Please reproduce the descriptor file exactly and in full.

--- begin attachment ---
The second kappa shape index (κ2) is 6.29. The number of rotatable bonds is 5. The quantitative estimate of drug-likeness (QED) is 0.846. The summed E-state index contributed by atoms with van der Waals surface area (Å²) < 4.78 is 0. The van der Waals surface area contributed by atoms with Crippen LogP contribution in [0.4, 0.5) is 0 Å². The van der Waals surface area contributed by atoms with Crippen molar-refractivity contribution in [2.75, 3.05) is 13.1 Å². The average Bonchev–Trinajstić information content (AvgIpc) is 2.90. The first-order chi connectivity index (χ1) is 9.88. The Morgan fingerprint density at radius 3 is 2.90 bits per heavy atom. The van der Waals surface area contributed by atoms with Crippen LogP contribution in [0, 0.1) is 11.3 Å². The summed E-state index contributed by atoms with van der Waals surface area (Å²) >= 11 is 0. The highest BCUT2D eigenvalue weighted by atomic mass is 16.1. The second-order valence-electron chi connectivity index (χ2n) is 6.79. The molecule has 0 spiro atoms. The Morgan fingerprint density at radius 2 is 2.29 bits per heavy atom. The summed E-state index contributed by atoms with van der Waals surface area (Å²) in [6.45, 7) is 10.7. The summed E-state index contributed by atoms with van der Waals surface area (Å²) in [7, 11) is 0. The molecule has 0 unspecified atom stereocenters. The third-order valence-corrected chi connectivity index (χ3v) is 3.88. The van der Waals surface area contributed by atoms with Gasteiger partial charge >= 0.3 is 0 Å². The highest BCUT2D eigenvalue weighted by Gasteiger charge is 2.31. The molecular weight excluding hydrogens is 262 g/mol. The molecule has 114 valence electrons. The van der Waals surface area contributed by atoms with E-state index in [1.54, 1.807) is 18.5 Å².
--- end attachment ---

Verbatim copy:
The second kappa shape index (κ2) is 6.29. The number of rotatable bonds is 5. The quantitative estimate of drug-likeness (QED) is 0.846. The summed E-state index contributed by atoms with van der Waals surface area (Å²) < 4.78 is 0. The van der Waals surface area contributed by atoms with Crippen LogP contribution in [0.4, 0.5) is 0 Å². The van der Waals surface area contributed by atoms with Crippen molar-refractivity contribution in [2.75, 3.05) is 13.1 Å². The average Bonchev–Trinajstić information content (AvgIpc) is 2.90. The first-order chi connectivity index (χ1) is 9.88. The Morgan fingerprint density at radius 3 is 2.90 bits per heavy atom. The van der Waals surface area contributed by atoms with Crippen LogP contribution in [0, 0.1) is 11.3 Å². The summed E-state index contributed by atoms with van der Waals surface area (Å²) >= 11 is 0. The highest BCUT2D eigenvalue weighted by atomic mass is 16.1. The second-order valence-electron chi connectivity index (χ2n) is 6.79. The molecule has 0 spiro atoms. The Morgan fingerprint density at radius 2 is 2.29 bits per heavy atom. The summed E-state index contributed by atoms with van der Waals surface area (Å²) in [6.45, 7) is 10.7. The summed E-state index contributed by atoms with van der Waals surface area (Å²) in [7, 11) is 0. The molecule has 0 unspecified atom stereocenters. The third-order valence-corrected chi connectivity index (χ3v) is 3.88. The van der Waals surface area contributed by atoms with Gasteiger partial charge >= 0.3 is 0 Å². The highest BCUT2D eigenvalue weighted by Gasteiger charge is 2.31. The molecular weight excluding hydrogens is 262 g/mol. The molecule has 114 valence electrons. The van der Waals surface area contributed by atoms with E-state index in [1.54, 1.807) is 18.5 Å².